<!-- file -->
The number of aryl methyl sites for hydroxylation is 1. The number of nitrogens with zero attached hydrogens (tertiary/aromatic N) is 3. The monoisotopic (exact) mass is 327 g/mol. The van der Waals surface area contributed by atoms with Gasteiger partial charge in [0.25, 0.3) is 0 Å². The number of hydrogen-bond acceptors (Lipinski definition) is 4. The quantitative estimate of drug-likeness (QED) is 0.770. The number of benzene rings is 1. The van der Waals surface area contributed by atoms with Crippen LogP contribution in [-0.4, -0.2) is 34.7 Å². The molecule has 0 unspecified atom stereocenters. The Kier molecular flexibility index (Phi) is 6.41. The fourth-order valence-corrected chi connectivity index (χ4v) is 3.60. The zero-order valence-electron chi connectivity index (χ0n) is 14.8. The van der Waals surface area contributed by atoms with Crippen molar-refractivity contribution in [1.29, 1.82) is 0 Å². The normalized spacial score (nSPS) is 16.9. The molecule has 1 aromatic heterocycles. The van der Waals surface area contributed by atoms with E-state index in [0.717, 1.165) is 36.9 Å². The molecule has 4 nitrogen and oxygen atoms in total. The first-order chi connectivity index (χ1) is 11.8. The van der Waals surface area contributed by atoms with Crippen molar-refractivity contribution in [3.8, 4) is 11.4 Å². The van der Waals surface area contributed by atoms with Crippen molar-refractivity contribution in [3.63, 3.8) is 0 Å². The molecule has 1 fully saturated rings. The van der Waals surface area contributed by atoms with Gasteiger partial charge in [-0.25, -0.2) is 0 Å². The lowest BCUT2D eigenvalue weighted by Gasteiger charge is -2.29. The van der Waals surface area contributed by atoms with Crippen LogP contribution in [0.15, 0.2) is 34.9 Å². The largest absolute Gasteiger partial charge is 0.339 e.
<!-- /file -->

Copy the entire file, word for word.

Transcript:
The number of aryl methyl sites for hydroxylation is 1. The number of nitrogens with zero attached hydrogens (tertiary/aromatic N) is 3. The monoisotopic (exact) mass is 327 g/mol. The van der Waals surface area contributed by atoms with Gasteiger partial charge in [0.25, 0.3) is 0 Å². The number of hydrogen-bond acceptors (Lipinski definition) is 4. The quantitative estimate of drug-likeness (QED) is 0.770. The number of benzene rings is 1. The van der Waals surface area contributed by atoms with Crippen LogP contribution in [-0.4, -0.2) is 34.7 Å². The molecule has 0 unspecified atom stereocenters. The Kier molecular flexibility index (Phi) is 6.41. The fourth-order valence-corrected chi connectivity index (χ4v) is 3.60. The zero-order valence-electron chi connectivity index (χ0n) is 14.8. The van der Waals surface area contributed by atoms with Crippen molar-refractivity contribution in [1.29, 1.82) is 0 Å². The normalized spacial score (nSPS) is 16.9. The molecule has 1 aromatic heterocycles. The van der Waals surface area contributed by atoms with E-state index in [0.717, 1.165) is 36.9 Å². The molecule has 4 nitrogen and oxygen atoms in total. The first-order chi connectivity index (χ1) is 11.8. The van der Waals surface area contributed by atoms with Crippen molar-refractivity contribution in [3.8, 4) is 11.4 Å². The van der Waals surface area contributed by atoms with Crippen molar-refractivity contribution in [3.63, 3.8) is 0 Å². The molecule has 1 fully saturated rings. The van der Waals surface area contributed by atoms with Gasteiger partial charge in [-0.25, -0.2) is 0 Å². The lowest BCUT2D eigenvalue weighted by Gasteiger charge is -2.29. The van der Waals surface area contributed by atoms with Crippen LogP contribution in [0.15, 0.2) is 34.9 Å². The largest absolute Gasteiger partial charge is 0.339 e.